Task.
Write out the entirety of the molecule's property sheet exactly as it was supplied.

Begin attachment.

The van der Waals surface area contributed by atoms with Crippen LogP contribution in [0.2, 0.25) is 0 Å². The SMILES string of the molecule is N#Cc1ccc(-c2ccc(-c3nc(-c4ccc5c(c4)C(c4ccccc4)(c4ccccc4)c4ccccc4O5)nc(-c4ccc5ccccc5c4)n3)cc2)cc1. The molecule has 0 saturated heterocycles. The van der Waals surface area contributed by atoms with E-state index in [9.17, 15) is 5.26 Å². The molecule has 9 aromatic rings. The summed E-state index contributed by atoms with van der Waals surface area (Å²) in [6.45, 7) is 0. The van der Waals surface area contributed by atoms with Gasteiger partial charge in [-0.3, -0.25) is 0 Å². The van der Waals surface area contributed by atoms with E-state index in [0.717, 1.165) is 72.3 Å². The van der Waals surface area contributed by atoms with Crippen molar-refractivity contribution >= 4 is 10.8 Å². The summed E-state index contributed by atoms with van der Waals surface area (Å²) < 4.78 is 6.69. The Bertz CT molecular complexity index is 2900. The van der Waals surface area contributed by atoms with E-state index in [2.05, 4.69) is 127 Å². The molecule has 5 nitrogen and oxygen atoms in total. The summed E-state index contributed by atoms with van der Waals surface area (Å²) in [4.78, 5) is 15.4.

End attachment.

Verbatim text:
The van der Waals surface area contributed by atoms with Crippen LogP contribution in [0.2, 0.25) is 0 Å². The SMILES string of the molecule is N#Cc1ccc(-c2ccc(-c3nc(-c4ccc5c(c4)C(c4ccccc4)(c4ccccc4)c4ccccc4O5)nc(-c4ccc5ccccc5c4)n3)cc2)cc1. The molecule has 0 saturated heterocycles. The van der Waals surface area contributed by atoms with E-state index in [9.17, 15) is 5.26 Å². The molecule has 9 aromatic rings. The summed E-state index contributed by atoms with van der Waals surface area (Å²) in [6.45, 7) is 0. The van der Waals surface area contributed by atoms with Gasteiger partial charge in [-0.3, -0.25) is 0 Å². The van der Waals surface area contributed by atoms with E-state index in [0.717, 1.165) is 72.3 Å². The van der Waals surface area contributed by atoms with Crippen molar-refractivity contribution >= 4 is 10.8 Å². The summed E-state index contributed by atoms with van der Waals surface area (Å²) < 4.78 is 6.69. The Bertz CT molecular complexity index is 2900. The van der Waals surface area contributed by atoms with E-state index in [2.05, 4.69) is 127 Å². The molecule has 5 nitrogen and oxygen atoms in total. The summed E-state index contributed by atoms with van der Waals surface area (Å²) in [4.78, 5) is 15.4.